The next big release of Novell’s community-driven SUSE Linux distro is set to land on Thursday. Ahead of that, the firm has released details about what customers can expect from version 11.1, including a new licence in which the EULA has been ditched.
New features include an improved KDE desktop experience and better synchronisation with Apple's iPod and Android G1 phone, said Novell.
It will also come loaded with GNOME 2.24.1, KDE 4.1.3, OpenOffice.org 3.0 and Firefox 3.0.4 software updates.
The installation media is available in various formats including Live CD images for both GNOME and KDE, each carrying a comprehensive stack with the major components of its own desktop environment.
Novell is also bigging up its latest Linux distro by pointing out that it will come packed with over 200 new features.
Despite the upcoming launch, many openistas are still struggling to accept the software firm’s newfound love for Microsoft.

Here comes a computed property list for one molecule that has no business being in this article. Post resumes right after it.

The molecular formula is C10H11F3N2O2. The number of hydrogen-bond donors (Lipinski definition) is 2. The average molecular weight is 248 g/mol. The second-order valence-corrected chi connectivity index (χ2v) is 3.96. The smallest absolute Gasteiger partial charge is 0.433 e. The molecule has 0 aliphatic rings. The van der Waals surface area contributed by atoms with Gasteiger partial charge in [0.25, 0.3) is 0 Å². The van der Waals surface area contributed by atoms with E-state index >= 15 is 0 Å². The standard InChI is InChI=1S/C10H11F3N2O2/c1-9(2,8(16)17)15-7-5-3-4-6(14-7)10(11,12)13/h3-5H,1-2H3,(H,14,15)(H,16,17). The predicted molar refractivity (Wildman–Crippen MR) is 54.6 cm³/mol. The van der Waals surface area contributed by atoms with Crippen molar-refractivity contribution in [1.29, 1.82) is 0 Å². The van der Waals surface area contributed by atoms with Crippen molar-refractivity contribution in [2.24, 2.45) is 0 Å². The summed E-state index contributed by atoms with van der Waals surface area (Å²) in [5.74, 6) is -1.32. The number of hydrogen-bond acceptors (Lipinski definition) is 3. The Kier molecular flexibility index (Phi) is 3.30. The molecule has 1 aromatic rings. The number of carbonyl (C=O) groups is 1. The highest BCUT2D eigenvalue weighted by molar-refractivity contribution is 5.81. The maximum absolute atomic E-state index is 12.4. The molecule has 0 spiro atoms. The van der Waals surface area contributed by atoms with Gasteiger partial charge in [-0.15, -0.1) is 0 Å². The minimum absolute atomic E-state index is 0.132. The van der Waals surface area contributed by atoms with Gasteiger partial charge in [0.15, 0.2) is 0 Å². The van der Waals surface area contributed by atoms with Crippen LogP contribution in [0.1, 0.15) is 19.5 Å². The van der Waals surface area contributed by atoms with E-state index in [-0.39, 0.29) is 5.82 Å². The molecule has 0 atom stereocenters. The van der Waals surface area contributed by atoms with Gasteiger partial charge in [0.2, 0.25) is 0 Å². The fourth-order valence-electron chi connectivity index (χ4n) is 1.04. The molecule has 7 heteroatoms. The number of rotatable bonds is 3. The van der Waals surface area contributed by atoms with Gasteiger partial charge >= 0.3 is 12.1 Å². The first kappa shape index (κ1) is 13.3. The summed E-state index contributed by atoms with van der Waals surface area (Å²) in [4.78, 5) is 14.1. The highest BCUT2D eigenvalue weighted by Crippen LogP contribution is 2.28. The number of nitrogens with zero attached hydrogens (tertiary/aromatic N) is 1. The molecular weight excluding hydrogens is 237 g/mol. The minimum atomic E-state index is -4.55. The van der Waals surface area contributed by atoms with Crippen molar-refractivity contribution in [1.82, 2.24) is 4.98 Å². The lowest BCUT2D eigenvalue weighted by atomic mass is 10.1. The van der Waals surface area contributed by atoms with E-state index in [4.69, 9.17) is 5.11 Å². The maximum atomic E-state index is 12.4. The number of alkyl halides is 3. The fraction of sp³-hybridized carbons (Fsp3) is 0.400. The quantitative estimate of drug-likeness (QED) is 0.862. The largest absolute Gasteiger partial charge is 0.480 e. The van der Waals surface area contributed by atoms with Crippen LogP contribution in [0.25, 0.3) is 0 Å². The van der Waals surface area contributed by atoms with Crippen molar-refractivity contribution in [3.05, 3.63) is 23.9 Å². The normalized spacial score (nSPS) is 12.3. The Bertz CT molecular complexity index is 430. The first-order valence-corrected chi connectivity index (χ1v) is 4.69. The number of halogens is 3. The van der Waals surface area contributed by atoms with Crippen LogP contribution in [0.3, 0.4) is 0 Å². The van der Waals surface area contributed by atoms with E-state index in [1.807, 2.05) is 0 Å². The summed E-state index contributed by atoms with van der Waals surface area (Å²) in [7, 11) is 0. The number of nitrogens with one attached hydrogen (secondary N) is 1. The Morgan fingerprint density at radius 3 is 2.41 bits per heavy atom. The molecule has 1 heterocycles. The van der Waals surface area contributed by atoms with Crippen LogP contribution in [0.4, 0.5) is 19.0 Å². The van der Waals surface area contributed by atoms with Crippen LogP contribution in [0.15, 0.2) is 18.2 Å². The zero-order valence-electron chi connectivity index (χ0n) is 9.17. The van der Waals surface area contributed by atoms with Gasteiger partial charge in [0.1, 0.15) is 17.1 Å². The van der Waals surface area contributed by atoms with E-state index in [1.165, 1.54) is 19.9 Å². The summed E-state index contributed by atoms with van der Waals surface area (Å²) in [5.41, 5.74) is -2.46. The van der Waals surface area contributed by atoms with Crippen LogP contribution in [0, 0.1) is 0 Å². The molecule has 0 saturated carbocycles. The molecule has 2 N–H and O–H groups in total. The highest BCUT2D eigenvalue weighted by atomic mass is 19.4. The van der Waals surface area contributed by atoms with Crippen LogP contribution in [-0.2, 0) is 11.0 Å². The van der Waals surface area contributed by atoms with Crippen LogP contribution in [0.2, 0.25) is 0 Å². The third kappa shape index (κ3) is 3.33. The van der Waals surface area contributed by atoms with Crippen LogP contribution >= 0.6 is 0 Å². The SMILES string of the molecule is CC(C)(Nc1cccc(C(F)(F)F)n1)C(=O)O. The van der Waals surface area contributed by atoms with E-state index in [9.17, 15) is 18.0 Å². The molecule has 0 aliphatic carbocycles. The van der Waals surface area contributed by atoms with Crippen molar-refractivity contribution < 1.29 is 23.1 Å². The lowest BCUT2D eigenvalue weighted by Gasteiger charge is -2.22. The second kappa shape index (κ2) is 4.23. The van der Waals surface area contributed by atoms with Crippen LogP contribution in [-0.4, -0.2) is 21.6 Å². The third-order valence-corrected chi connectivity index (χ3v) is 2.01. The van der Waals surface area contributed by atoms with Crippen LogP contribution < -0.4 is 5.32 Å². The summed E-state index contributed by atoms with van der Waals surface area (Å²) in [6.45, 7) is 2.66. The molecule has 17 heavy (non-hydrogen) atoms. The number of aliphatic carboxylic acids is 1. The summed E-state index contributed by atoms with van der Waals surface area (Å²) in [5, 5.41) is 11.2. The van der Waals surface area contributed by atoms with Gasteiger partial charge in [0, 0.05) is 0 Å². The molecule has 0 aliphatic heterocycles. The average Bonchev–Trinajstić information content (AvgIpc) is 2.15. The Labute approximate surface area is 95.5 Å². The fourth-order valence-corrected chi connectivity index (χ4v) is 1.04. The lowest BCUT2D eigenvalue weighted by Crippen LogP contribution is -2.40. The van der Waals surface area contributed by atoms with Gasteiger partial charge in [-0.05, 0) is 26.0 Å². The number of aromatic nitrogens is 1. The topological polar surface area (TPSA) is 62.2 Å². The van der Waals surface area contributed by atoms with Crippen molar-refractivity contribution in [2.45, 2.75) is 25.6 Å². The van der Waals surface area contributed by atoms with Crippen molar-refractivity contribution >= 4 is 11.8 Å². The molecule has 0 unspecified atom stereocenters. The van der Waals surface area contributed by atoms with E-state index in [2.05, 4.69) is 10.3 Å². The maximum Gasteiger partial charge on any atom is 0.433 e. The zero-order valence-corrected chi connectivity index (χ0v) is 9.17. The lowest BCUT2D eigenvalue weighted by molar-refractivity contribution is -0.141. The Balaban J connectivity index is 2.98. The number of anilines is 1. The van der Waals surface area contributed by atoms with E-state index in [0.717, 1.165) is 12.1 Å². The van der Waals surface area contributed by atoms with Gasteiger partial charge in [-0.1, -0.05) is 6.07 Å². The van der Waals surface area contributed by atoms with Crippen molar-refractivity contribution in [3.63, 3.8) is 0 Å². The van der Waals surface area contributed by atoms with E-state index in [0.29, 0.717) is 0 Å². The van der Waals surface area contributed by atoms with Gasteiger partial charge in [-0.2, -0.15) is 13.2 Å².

Odd couple MS and Novell in September reaffirmed their vows to let their products play nice together with an announcement of full joint support of SUSE Linux run as a guest OS on Window's virtualisation hypervisor, Hyper-V.
Microsoft anointed Novell as its pet Linux distribution back in 2006, while the software giant was attempting to cool off other distros with (apparently idle) threats of IP infringement.
Odd then, that the company has tweaked its licence for OpenSUSE 11.1, apparently to make it "much easier to redistribute OpenSUSE.” The latest release is licensed under the GNU GPL version 2, with the included packages retaining their governing licenses.
The distro comes without any End User Licence Agreement (EULA) restrictions because it isn’t loaded with software from “non-free” vendors, such as, er, Microsoft. All of which means you’ll now be required to download individual packages that had been included in the previous release. ®